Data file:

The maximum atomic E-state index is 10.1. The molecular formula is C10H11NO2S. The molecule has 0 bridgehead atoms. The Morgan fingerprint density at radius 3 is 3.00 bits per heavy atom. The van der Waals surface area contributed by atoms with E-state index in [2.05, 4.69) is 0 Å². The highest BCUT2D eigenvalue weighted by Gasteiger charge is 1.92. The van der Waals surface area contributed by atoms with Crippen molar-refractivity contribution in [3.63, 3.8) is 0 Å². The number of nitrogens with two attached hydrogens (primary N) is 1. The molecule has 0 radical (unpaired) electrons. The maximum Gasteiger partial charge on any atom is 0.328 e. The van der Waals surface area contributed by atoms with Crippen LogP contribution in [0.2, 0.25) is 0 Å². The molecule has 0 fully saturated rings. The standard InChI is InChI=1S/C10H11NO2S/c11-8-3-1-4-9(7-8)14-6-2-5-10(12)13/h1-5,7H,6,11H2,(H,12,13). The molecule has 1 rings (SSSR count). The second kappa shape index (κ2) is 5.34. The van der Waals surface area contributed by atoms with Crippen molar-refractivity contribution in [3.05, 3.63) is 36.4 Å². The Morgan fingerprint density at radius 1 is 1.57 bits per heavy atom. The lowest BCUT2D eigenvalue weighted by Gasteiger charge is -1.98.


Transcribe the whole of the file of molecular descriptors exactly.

The maximum atomic E-state index is 10.1. The molecular formula is C10H11NO2S. The molecule has 0 bridgehead atoms. The Morgan fingerprint density at radius 3 is 3.00 bits per heavy atom. The van der Waals surface area contributed by atoms with E-state index in [2.05, 4.69) is 0 Å². The highest BCUT2D eigenvalue weighted by Gasteiger charge is 1.92. The van der Waals surface area contributed by atoms with Crippen molar-refractivity contribution in [3.63, 3.8) is 0 Å². The number of nitrogens with two attached hydrogens (primary N) is 1. The molecule has 0 radical (unpaired) electrons. The maximum Gasteiger partial charge on any atom is 0.328 e. The van der Waals surface area contributed by atoms with Crippen LogP contribution in [0.2, 0.25) is 0 Å². The molecule has 0 fully saturated rings. The standard InChI is InChI=1S/C10H11NO2S/c11-8-3-1-4-9(7-8)14-6-2-5-10(12)13/h1-5,7H,6,11H2,(H,12,13). The molecule has 1 rings (SSSR count). The second kappa shape index (κ2) is 5.34. The van der Waals surface area contributed by atoms with Crippen molar-refractivity contribution in [3.05, 3.63) is 36.4 Å². The Morgan fingerprint density at radius 1 is 1.57 bits per heavy atom. The lowest BCUT2D eigenvalue weighted by Gasteiger charge is -1.98.